By Jonathan Baca, Copy Editor | Photo provided by http://www.cpexecutive.com
Sustainability has become the new standard for CNM’s building and renovation projects, and those goals were achieved and even surpassed in the renovations to the school’s Advanced Technology Center, which just received the Leadership in Energy and Environmental Design Gold Certification, said Executive Director of the Physical Plant Luis Campos.
The certification, which is given out by the U.S. Green Building Council, was awarded based on a checklist of efficiency and sustainability standards, and the renovation scored even higher than the team thought it would, Campos said.
“We signed the President’s climate commitment in 2008, and in that we made the commitment that CNM would reduce its carbon footprint. And as part of that goal, we have to build more efficient buildings, and that’s why we are going after these certifications to really demonstrate our commitment to sustainability,” Campos said.
As part of this larger commitment, every new building or renovation will be planned out using the same checklist, which includes lower water and power consumption, less dangerous waste, and recycled building materials, Campos said.
The project cost $4.5 million, but Campos said that the green initiatives did not cost much extra to implement, and will actually save the school money in the long run.
“It doesn’t really cost us any more to do this. What it really means is that we have to prioritize things a little differently, but the end results are that you build a more efficient building. So over the long haul, we end up saving money,” Campos said.
Using low-flow toilets, motion sensing faucets, drought tolerant landscaping and smart irrigation should help the building use 38 percent less water than a traditional building, and over 85 percent of construction waste materials were able to be recycled or re-purposed, which totaled over 1000 tons of material that would normally be sent to landfills, he said.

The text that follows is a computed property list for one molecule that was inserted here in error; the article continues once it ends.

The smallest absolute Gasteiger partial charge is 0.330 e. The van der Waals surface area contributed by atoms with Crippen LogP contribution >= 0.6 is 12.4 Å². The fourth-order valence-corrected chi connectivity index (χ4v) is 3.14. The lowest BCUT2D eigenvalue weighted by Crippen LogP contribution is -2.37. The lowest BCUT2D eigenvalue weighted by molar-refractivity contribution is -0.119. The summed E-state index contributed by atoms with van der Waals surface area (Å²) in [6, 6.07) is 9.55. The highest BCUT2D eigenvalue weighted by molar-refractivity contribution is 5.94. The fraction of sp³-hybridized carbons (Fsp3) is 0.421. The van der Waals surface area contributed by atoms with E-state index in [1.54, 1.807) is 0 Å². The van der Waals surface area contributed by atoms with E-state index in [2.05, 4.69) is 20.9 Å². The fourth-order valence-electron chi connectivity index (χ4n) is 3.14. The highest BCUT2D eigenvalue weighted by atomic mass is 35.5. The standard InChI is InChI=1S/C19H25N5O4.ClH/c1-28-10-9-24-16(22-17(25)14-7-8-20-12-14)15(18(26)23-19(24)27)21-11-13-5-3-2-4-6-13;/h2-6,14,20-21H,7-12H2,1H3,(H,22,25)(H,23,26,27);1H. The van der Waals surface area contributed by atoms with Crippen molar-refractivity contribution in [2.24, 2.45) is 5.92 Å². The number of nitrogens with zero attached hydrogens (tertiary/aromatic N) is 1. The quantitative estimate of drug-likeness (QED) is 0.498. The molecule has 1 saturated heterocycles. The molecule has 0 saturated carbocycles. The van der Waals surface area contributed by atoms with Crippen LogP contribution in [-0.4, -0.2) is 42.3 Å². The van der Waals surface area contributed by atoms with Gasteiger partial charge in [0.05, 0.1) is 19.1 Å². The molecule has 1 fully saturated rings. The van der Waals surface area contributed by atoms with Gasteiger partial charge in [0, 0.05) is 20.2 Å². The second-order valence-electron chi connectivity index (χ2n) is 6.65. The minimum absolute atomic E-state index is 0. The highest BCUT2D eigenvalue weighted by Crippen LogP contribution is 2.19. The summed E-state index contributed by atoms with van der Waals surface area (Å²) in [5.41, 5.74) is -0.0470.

Most of the new equipment is Energy Star qualified, and many efforts were implemented to save power, by using efficient light bulbs, timers, and large windows to take advantage of natural lighting, he said.
The building also has a two-year contract to get much of its electricity from renewable energy sources, he said.
These and other efforts are already saving the school money, through rebates from PNM and the New Mexico Gas Company for using efficient equipment, he said.
The Advanced Technology Center, which used to be a Motorola factory, originally opened in 2011, and the new space is home to classrooms and labs for many trade programs, including Aviation Maintenance, Construction, as well as Film Studio and Editing classes.
There are more plans to make every building on every campus as sustainable as possible, including adding solar panels to the roofs of four buildings, Campos said.
The panels will be installed at Rio Rancho and West Side campuses, at the Workforce Training Center, and Ken Chappy Hall at Main campus, he said.
Estimates are that in nine years, the panels will pay for themselves, and then begin generating free electricity for these buildings, he said.
Campos and his team are still gathering and calculating data on the larger savings of all of the other efficiency additions, he said.
Campos said that all of these efforts are part of a bigger plan for the school that puts sustainability in the forefront.
“When you talk about sustainability, you don’t really just talk about buildings and recycling. You need to talk about sustainability in the big, general picture of how you educate students on those practices,” Campos said.
Campos is working with other faculty and staff to implement new curriculum to many classes that will include educating students on the importance of sustainability at school and in their everyday lives.
Campos said he hopes to help create a culture at CNM where everything done, from the classroom to the buildings to students’ daily lives, has sustainability at its core, where the principles of sustainable living have become a natural, automatic part of the way the school does business.
“Students have the greatest ability to make change in this world. When you think about community colleges and universities, with all the student populations that we have, we really have the ability to make a great impact on society. And what better way to do that than teaching a sustainable approach,” Campos said.
Campos said that the biggest challenge in creating this culture is increasing the awareness of sustainability issues among students, and he feels that the collaboration with instructors will help to teach students these values, and get them engaged and involved in making it happen.
“Students are our future workforce, so by educating them now you actually have the opportunity to change the world. They are going to own the planet at some point, so why not teach them now?” Campos said.